LGBTQ+ Town Hall screening stirs mixed emotions amongst students


Jacob Waring — Online Editor

he room as members of the College Democrats ceased their conversations about the LGBTQ+ Town Hall to give their full attention to the audience member who interrupted California Sen. Kamala Harris.

“How do we get those men to stop killing us? How do we get those men to stop killing trans women of color? We are hunted. Systematically hunted. How can they do that?,” the audience member asked.

That was just one of the many notable moments that occurred at the College Democrats hosted watch party. The LGTQ+ Town Hall hosted by CNN and the Human Rights Campaign Foundation, which featured nine of the candidates answering LGBTQ+ related questions.

The President of College Democrats Justin Gendron, a junior said he loved the LGBTQ+ Town Hall because he loved candidates speaking about issues that pertain to him, as a gay man.

“It’s really good to hear what their candidates’ plans are so that later,” Grendron said, “if they become the nominees, we can hold them accountable to that platform.”

Former Vice President Joe Biden was considered by some as one of the worst candidates at the Town Hall.

Grendron said he had issues with Biden’s factual inaccuracies that hinted an inadequate LGBTQ+ knowledge that can be easily Googled.

“College Dems did a LGBTQ+ quiz earlier in the semester, and one of the questions that we had was ‘What was the first country to legalize same sex marriage?’” Grendron said.

“Joe Biden had said Ireland. The real answer is Netherlands. He repeated [Ireland] multiple times.” Many of the democratic candidates were interrupted beyond Senator Harris. Sen. Cory Booker, Major Pete Buttigieg, Rep. Beto O’Rourke had Trans demonstrators interrupt their segment of the Town Hall.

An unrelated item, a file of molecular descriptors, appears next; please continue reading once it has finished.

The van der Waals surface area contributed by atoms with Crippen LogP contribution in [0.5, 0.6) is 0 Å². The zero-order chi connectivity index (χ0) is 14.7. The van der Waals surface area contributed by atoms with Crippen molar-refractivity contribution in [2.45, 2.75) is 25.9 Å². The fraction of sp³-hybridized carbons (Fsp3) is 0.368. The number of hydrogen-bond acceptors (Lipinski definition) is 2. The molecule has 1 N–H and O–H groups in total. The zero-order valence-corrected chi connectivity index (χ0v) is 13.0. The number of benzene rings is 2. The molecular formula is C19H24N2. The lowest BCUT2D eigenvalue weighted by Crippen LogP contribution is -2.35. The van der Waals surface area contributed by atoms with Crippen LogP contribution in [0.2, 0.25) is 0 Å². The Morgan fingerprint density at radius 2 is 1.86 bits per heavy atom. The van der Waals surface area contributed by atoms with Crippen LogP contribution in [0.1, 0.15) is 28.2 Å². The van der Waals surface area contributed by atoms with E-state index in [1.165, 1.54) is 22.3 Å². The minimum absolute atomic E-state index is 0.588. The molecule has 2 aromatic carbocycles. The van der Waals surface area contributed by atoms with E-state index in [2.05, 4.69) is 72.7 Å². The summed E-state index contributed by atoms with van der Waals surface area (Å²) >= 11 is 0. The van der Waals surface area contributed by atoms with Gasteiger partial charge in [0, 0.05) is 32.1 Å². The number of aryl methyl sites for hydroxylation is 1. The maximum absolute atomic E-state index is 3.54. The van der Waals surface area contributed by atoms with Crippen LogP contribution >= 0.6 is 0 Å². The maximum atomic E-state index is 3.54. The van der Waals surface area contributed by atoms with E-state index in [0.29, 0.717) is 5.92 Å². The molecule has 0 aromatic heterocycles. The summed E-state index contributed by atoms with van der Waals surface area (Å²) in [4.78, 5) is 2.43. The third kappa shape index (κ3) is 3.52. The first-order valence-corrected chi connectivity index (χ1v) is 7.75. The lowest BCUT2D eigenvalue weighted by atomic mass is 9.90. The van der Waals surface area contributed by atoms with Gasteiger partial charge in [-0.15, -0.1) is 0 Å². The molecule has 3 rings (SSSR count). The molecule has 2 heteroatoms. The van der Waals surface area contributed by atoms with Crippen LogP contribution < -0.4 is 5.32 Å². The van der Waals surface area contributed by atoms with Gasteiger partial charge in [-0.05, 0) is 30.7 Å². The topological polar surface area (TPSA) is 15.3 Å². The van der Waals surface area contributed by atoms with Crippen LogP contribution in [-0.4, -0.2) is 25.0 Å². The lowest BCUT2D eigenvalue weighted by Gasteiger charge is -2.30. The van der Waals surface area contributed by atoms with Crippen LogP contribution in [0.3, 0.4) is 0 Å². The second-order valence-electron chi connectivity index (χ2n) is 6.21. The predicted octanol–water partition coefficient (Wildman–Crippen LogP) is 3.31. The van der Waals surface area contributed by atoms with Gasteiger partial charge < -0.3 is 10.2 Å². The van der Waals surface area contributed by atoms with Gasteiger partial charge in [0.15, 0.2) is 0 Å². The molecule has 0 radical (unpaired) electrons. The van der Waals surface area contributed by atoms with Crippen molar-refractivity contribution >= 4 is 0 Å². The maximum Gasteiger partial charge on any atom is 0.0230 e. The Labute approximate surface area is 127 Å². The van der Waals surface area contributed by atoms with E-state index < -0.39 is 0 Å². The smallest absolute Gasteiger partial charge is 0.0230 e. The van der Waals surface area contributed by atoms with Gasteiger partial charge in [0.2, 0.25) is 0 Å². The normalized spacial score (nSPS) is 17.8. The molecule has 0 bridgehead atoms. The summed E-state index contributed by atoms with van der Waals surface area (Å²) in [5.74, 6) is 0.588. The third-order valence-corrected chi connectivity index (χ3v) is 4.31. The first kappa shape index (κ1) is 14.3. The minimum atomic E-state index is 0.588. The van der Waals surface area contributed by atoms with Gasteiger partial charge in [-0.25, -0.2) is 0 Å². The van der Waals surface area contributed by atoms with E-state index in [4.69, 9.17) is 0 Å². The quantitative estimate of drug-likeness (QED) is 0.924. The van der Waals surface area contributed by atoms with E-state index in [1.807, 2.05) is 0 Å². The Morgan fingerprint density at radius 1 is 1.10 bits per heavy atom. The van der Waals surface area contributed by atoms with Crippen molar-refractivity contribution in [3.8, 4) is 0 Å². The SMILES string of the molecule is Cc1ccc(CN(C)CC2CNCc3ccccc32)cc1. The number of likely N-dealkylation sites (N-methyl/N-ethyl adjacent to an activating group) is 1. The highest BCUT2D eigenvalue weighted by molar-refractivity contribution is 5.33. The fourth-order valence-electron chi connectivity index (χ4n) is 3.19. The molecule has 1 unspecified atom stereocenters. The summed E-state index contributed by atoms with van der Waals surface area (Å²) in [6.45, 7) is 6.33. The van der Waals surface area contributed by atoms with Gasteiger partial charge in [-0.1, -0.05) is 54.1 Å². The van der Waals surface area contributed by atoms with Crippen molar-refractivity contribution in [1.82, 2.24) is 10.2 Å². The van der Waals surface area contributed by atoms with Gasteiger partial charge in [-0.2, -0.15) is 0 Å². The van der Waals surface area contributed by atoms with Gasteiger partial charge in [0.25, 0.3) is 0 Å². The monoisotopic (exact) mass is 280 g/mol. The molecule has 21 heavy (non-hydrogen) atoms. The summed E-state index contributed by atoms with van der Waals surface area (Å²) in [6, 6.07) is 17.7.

Grendron said that when the demonstrators came about, it was a good opportunity to bring up trans related topics to those watching from home.

“Hearing that in the news cycle will help some kid out in Ohio or Wyoming who is trans or is questioning to know that people care,” he said.

Political science major, Nicholas Alexiades, a senior said that the candidates used the interruptions as a teachable moment to shine light on an issue that rarely is spoken about. “[The candidates] were really, I think they were able to they embraced the protests and they were able to elaborate in that way even though it was unexpected perhaps,” he said.

Alexiades said that the protesters call to attention of trans issues elevated the issue to a level of reverence and that candidates like Pete and Harris showed respect to those who interjected during the Town Hall. Buttigieg was a recurring name that popped up with the College Democrats as many have said that he “won” the night. That may be partially because “There is no right or wrong way to be gay, to be queer, to be trans,” Buttigieg said “I hope that our own community, even as we struggle to define what our identity means, defines it in a way that lets everybody know that they belong among us.”

Political science secondary education major, Irene Machia, a junior said that she felt that Anderson Cooper was a bit hypocritical in applauding the protesters and noting the significance of stonewall. She said hypocritical because CCN moved the cameras away from them and did not give them a fair chance. Yet, she also said Buttigieg handled the interruption with class and addressed trans issues with respect.

“The answer that [Buttigieg] gave was really eloquent in saying that there is no one face of the queer community” she said. “He did a really good job of saying that I can’t understand the struggles of the black queer community or the women queer community or the trans community.”

Warren was asked what she would say to an individual who only desires marriage to be between a man and woman, her response got the College Democrats laughing.

“I’m going to assume it’s a guy who said that. And I’m going to say, then just marry one woman — assuming you can find one,” Warren said.

The College Democrats had decided to call it a night before the last few candidates had their turn, many said it was a combination of hearing from who they wanted to hear and getting late at night.

Photo credit: Jacob Waring

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